2.  Plagiarism complaints Plagiarism is committed when one author uses another work (typically the work of another author) without permission, credit, or acknowledgment. Plagiarism takes different forms, from literal copying to paraphrasing the work of another.
  3.  Multiple, duplicate, concurrent publication/simultaneous submission. Articles submitted for publication must be original and must not have been submitted to any other publication. Except in very unusual circumstances (and then only with the agreement of the editor), authors are expected to submit articles that are original and have not been submitted to any other publication. Occasionally, authors may disregard this requirement, submitting the same paper to multiple journals or submitting multiple papers based on the same research. This would constitute a breach of the JHD policy.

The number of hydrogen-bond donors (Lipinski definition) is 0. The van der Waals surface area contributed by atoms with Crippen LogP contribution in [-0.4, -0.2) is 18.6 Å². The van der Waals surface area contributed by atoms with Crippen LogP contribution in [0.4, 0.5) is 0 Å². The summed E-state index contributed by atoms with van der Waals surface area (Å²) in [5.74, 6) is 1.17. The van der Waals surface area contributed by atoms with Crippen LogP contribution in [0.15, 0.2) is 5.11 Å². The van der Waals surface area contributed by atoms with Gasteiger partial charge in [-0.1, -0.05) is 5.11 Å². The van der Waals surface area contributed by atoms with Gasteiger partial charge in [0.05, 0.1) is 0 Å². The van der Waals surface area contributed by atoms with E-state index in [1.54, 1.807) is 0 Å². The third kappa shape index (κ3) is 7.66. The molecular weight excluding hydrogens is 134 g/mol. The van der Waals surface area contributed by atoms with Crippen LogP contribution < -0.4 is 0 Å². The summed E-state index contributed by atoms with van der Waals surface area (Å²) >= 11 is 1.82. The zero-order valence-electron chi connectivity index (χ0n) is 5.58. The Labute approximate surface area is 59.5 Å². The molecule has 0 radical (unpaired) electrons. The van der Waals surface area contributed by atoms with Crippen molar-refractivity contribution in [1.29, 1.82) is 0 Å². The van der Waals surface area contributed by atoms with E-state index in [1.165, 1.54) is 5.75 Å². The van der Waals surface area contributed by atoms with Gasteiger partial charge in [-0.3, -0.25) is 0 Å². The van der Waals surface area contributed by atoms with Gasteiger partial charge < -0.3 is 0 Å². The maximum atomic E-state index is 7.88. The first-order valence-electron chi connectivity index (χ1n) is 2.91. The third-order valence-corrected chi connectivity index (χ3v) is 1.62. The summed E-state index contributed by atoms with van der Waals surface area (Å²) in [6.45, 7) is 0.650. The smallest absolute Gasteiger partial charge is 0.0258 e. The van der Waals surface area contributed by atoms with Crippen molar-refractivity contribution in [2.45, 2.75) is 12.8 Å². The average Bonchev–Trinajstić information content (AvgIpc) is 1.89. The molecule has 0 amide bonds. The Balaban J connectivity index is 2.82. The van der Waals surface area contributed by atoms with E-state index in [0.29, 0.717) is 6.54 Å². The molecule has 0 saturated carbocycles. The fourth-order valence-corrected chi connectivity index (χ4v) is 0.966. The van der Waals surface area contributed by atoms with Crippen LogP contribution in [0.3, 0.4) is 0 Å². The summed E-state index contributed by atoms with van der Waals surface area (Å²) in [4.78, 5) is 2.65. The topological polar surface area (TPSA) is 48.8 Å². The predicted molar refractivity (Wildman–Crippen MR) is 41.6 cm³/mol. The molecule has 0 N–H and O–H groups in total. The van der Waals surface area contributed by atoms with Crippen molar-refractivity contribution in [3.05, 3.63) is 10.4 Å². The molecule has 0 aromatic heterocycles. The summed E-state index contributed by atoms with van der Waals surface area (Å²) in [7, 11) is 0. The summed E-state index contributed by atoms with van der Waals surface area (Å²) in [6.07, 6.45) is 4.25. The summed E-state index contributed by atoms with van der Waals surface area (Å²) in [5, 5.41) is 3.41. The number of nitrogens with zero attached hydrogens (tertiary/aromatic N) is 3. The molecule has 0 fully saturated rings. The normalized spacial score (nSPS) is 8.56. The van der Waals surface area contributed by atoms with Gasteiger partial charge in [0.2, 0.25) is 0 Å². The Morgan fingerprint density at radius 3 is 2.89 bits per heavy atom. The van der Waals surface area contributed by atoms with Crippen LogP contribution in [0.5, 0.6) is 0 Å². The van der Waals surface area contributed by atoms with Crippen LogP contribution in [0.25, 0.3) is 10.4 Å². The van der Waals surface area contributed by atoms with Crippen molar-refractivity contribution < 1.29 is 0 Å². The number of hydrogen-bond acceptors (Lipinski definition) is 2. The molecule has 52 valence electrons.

4.  Research results misappropriation. Authorship of research results is generally a verifiable question of fact. If there is any question as to whether research results reported in a submitted article are original to the purported author or authors, the JHD will make inquiries of the authors and/or their institutions. The editor is well positioned to know what research is being carried out at any particular time, at any particular place, and by whom. This knowledge will assist us in directing inquiries to the appropriate individuals and institutions to verify whether a research claim is genuine. In addition, the JHD may want to seek guidance from other specialists in the field of research.